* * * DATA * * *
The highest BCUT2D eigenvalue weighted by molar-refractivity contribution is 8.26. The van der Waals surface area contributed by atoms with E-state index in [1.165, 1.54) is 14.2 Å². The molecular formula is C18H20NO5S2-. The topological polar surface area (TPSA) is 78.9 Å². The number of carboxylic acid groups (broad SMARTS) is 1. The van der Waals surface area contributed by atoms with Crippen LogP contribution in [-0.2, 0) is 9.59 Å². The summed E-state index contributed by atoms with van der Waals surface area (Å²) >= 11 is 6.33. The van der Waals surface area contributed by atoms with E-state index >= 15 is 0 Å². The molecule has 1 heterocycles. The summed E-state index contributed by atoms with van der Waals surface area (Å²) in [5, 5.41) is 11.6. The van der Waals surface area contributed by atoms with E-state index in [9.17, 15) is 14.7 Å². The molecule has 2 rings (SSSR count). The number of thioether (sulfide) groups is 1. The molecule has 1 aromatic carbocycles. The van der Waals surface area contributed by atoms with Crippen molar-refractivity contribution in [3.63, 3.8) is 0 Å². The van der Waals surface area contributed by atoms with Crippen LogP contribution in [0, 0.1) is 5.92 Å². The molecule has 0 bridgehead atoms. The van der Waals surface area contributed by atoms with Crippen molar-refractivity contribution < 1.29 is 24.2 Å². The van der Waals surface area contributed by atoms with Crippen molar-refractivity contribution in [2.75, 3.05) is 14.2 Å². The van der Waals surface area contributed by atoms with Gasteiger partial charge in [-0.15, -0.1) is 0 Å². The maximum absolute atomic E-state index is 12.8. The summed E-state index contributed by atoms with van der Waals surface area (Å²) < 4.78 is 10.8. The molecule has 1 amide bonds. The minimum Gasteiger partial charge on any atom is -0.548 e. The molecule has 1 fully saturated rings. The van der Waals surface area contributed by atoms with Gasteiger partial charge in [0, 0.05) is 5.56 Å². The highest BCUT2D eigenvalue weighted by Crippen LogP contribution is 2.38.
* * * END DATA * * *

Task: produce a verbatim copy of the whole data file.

The highest BCUT2D eigenvalue weighted by molar-refractivity contribution is 8.26. The van der Waals surface area contributed by atoms with E-state index in [1.165, 1.54) is 14.2 Å². The molecular formula is C18H20NO5S2-. The topological polar surface area (TPSA) is 78.9 Å². The number of carboxylic acid groups (broad SMARTS) is 1. The van der Waals surface area contributed by atoms with Crippen LogP contribution in [-0.2, 0) is 9.59 Å². The summed E-state index contributed by atoms with van der Waals surface area (Å²) >= 11 is 6.33. The van der Waals surface area contributed by atoms with E-state index >= 15 is 0 Å². The molecule has 1 heterocycles. The summed E-state index contributed by atoms with van der Waals surface area (Å²) in [5, 5.41) is 11.6. The van der Waals surface area contributed by atoms with E-state index in [9.17, 15) is 14.7 Å². The molecule has 2 rings (SSSR count). The number of thioether (sulfide) groups is 1. The molecule has 1 aromatic carbocycles. The van der Waals surface area contributed by atoms with Crippen molar-refractivity contribution in [3.63, 3.8) is 0 Å². The van der Waals surface area contributed by atoms with Crippen LogP contribution in [0, 0.1) is 5.92 Å². The molecule has 0 bridgehead atoms. The van der Waals surface area contributed by atoms with Crippen molar-refractivity contribution < 1.29 is 24.2 Å². The van der Waals surface area contributed by atoms with Crippen molar-refractivity contribution in [2.75, 3.05) is 14.2 Å². The van der Waals surface area contributed by atoms with Gasteiger partial charge in [-0.15, -0.1) is 0 Å². The maximum absolute atomic E-state index is 12.8. The summed E-state index contributed by atoms with van der Waals surface area (Å²) < 4.78 is 10.8. The molecule has 1 amide bonds. The minimum Gasteiger partial charge on any atom is -0.548 e. The molecule has 1 fully saturated rings. The van der Waals surface area contributed by atoms with Gasteiger partial charge in [0, 0.05) is 5.56 Å². The highest BCUT2D eigenvalue weighted by Crippen LogP contribution is 2.38.